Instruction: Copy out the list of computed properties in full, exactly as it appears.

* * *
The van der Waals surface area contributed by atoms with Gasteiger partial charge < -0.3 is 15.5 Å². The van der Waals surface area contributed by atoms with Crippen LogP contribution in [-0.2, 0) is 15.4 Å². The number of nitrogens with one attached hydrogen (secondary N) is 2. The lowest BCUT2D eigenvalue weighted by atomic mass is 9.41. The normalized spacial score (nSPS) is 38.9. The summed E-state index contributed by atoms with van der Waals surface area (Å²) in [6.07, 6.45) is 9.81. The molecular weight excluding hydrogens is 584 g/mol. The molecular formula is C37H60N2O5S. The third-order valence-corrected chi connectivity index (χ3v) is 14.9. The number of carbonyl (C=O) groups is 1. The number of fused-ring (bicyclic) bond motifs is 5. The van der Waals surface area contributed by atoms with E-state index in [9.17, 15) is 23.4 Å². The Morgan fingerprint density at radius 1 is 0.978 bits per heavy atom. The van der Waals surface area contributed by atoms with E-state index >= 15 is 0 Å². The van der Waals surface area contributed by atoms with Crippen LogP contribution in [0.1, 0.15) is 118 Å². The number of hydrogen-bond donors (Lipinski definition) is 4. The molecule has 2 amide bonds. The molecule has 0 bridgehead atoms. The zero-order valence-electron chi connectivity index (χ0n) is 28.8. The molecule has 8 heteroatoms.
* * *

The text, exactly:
The van der Waals surface area contributed by atoms with Gasteiger partial charge < -0.3 is 15.5 Å². The van der Waals surface area contributed by atoms with Crippen LogP contribution in [-0.2, 0) is 15.4 Å². The number of nitrogens with one attached hydrogen (secondary N) is 2. The lowest BCUT2D eigenvalue weighted by atomic mass is 9.41. The normalized spacial score (nSPS) is 38.9. The summed E-state index contributed by atoms with van der Waals surface area (Å²) in [6.07, 6.45) is 9.81. The molecular weight excluding hydrogens is 584 g/mol. The molecular formula is C37H60N2O5S. The third-order valence-corrected chi connectivity index (χ3v) is 14.9. The number of carbonyl (C=O) groups is 1. The number of fused-ring (bicyclic) bond motifs is 5. The van der Waals surface area contributed by atoms with E-state index in [9.17, 15) is 23.4 Å². The Morgan fingerprint density at radius 1 is 0.978 bits per heavy atom. The van der Waals surface area contributed by atoms with E-state index >= 15 is 0 Å². The van der Waals surface area contributed by atoms with Crippen LogP contribution in [0.1, 0.15) is 118 Å². The number of hydrogen-bond donors (Lipinski definition) is 4. The molecule has 2 amide bonds. The molecule has 0 bridgehead atoms. The zero-order valence-electron chi connectivity index (χ0n) is 28.8. The molecule has 8 heteroatoms.